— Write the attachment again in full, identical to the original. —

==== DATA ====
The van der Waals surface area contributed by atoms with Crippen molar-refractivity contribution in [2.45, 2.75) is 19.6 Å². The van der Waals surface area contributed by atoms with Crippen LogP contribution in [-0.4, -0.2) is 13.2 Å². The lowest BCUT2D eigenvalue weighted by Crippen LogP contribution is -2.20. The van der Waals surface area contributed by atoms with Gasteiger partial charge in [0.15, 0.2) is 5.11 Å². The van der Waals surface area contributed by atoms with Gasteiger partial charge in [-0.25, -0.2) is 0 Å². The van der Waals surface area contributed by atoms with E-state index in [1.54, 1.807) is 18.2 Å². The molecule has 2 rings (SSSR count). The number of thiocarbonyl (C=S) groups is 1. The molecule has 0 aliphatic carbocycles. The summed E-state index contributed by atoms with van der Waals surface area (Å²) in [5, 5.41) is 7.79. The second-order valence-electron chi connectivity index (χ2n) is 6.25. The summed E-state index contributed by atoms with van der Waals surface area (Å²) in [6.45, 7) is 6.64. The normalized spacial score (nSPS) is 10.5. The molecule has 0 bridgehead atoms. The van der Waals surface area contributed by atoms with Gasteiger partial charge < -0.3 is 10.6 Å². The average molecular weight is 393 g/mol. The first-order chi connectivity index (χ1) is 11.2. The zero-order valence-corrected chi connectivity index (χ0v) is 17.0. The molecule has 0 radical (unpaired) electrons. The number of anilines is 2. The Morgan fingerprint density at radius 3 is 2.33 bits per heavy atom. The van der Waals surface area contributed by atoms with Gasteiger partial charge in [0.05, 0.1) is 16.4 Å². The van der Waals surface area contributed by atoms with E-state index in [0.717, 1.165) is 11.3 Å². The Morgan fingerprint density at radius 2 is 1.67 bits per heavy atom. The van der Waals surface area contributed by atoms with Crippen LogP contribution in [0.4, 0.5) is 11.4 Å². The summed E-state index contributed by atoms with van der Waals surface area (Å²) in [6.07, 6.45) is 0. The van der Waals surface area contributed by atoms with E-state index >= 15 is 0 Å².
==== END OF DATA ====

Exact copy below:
The van der Waals surface area contributed by atoms with Crippen molar-refractivity contribution in [2.45, 2.75) is 19.6 Å². The van der Waals surface area contributed by atoms with Crippen LogP contribution in [-0.4, -0.2) is 13.2 Å². The lowest BCUT2D eigenvalue weighted by Crippen LogP contribution is -2.20. The van der Waals surface area contributed by atoms with Gasteiger partial charge in [0.15, 0.2) is 5.11 Å². The van der Waals surface area contributed by atoms with Gasteiger partial charge in [-0.25, -0.2) is 0 Å². The van der Waals surface area contributed by atoms with E-state index in [1.54, 1.807) is 18.2 Å². The molecule has 2 rings (SSSR count). The number of thiocarbonyl (C=S) groups is 1. The molecule has 0 aliphatic carbocycles. The summed E-state index contributed by atoms with van der Waals surface area (Å²) in [5, 5.41) is 7.79. The second-order valence-electron chi connectivity index (χ2n) is 6.25. The summed E-state index contributed by atoms with van der Waals surface area (Å²) in [6.45, 7) is 6.64. The normalized spacial score (nSPS) is 10.5. The molecule has 0 bridgehead atoms. The van der Waals surface area contributed by atoms with Gasteiger partial charge < -0.3 is 10.6 Å². The average molecular weight is 393 g/mol. The first-order chi connectivity index (χ1) is 11.2. The zero-order valence-corrected chi connectivity index (χ0v) is 17.0. The molecule has 0 radical (unpaired) electrons. The number of anilines is 2. The Morgan fingerprint density at radius 3 is 2.33 bits per heavy atom. The van der Waals surface area contributed by atoms with Gasteiger partial charge in [0.05, 0.1) is 16.4 Å². The van der Waals surface area contributed by atoms with E-state index in [0.717, 1.165) is 11.3 Å². The Morgan fingerprint density at radius 2 is 1.67 bits per heavy atom. The van der Waals surface area contributed by atoms with Crippen LogP contribution in [0.4, 0.5) is 11.4 Å². The summed E-state index contributed by atoms with van der Waals surface area (Å²) in [6.07, 6.45) is 0. The van der Waals surface area contributed by atoms with E-state index >= 15 is 0 Å².